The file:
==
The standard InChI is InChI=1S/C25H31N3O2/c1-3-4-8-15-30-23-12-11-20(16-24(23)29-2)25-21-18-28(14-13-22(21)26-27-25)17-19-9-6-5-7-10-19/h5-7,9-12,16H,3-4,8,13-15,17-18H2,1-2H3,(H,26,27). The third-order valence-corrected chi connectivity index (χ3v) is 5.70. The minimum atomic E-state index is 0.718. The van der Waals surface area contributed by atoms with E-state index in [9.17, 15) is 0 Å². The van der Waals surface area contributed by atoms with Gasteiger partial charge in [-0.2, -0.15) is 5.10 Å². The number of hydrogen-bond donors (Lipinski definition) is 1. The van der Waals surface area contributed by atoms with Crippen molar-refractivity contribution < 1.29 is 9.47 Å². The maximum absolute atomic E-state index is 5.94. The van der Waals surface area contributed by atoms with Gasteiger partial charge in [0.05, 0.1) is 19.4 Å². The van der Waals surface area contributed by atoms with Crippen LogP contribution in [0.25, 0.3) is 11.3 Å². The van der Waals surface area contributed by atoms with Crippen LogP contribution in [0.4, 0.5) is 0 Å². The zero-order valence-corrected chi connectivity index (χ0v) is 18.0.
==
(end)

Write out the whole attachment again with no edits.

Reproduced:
The standard InChI is InChI=1S/C25H31N3O2/c1-3-4-8-15-30-23-12-11-20(16-24(23)29-2)25-21-18-28(14-13-22(21)26-27-25)17-19-9-6-5-7-10-19/h5-7,9-12,16H,3-4,8,13-15,17-18H2,1-2H3,(H,26,27). The third-order valence-corrected chi connectivity index (χ3v) is 5.70. The minimum atomic E-state index is 0.718. The van der Waals surface area contributed by atoms with E-state index in [9.17, 15) is 0 Å². The van der Waals surface area contributed by atoms with Gasteiger partial charge in [-0.2, -0.15) is 5.10 Å². The number of hydrogen-bond donors (Lipinski definition) is 1. The van der Waals surface area contributed by atoms with Crippen molar-refractivity contribution < 1.29 is 9.47 Å². The maximum absolute atomic E-state index is 5.94. The van der Waals surface area contributed by atoms with Gasteiger partial charge in [0.05, 0.1) is 19.4 Å². The van der Waals surface area contributed by atoms with Crippen LogP contribution in [0.25, 0.3) is 11.3 Å². The van der Waals surface area contributed by atoms with Crippen LogP contribution in [0.4, 0.5) is 0 Å². The zero-order valence-corrected chi connectivity index (χ0v) is 18.0.